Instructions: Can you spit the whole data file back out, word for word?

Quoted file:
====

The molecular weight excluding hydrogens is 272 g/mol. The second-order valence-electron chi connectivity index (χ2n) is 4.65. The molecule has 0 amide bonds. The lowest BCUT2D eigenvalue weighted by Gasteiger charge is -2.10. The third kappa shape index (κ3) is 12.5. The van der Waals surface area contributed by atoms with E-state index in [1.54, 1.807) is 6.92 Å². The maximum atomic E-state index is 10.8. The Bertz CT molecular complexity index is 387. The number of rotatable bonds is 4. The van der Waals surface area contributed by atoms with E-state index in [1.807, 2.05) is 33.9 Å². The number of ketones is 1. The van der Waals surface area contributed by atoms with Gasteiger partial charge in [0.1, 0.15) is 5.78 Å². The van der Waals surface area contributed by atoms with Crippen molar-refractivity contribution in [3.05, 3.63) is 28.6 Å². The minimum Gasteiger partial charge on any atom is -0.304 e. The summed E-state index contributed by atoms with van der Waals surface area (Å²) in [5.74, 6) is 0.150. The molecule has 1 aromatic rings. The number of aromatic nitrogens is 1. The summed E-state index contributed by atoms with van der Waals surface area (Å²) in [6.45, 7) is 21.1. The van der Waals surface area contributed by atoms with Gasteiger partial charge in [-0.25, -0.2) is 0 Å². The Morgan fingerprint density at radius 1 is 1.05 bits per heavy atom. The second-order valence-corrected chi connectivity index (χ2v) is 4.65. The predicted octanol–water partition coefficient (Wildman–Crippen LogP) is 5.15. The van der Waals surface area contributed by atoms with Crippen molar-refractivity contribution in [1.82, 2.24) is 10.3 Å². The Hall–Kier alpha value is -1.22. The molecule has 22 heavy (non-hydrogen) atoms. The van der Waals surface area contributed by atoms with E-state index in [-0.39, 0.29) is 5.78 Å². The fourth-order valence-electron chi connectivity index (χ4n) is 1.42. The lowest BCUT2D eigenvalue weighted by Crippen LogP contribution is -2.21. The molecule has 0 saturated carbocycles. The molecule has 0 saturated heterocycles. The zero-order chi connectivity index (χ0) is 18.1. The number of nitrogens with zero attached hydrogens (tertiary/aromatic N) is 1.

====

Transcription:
The molecular weight excluding hydrogens is 272 g/mol. The second-order valence-electron chi connectivity index (χ2n) is 4.65. The molecule has 0 amide bonds. The lowest BCUT2D eigenvalue weighted by Gasteiger charge is -2.10. The third kappa shape index (κ3) is 12.5. The van der Waals surface area contributed by atoms with E-state index in [1.54, 1.807) is 6.92 Å². The maximum atomic E-state index is 10.8. The Bertz CT molecular complexity index is 387. The number of rotatable bonds is 4. The van der Waals surface area contributed by atoms with E-state index in [1.807, 2.05) is 33.9 Å². The number of ketones is 1. The van der Waals surface area contributed by atoms with Gasteiger partial charge in [0.1, 0.15) is 5.78 Å². The van der Waals surface area contributed by atoms with Crippen molar-refractivity contribution in [3.05, 3.63) is 28.6 Å². The minimum Gasteiger partial charge on any atom is -0.304 e. The summed E-state index contributed by atoms with van der Waals surface area (Å²) in [5.74, 6) is 0.150. The molecule has 1 aromatic rings. The number of aromatic nitrogens is 1. The summed E-state index contributed by atoms with van der Waals surface area (Å²) in [6.45, 7) is 21.1. The van der Waals surface area contributed by atoms with Gasteiger partial charge in [-0.25, -0.2) is 0 Å². The Morgan fingerprint density at radius 1 is 1.05 bits per heavy atom. The second-order valence-corrected chi connectivity index (χ2v) is 4.65. The predicted octanol–water partition coefficient (Wildman–Crippen LogP) is 5.15. The van der Waals surface area contributed by atoms with Crippen molar-refractivity contribution in [1.82, 2.24) is 10.3 Å². The Hall–Kier alpha value is -1.22. The molecule has 22 heavy (non-hydrogen) atoms. The van der Waals surface area contributed by atoms with E-state index in [-0.39, 0.29) is 5.78 Å². The fourth-order valence-electron chi connectivity index (χ4n) is 1.42. The lowest BCUT2D eigenvalue weighted by Crippen LogP contribution is -2.21. The molecule has 0 saturated carbocycles. The molecule has 0 saturated heterocycles. The zero-order chi connectivity index (χ0) is 18.1. The number of nitrogens with zero attached hydrogens (tertiary/aromatic N) is 1.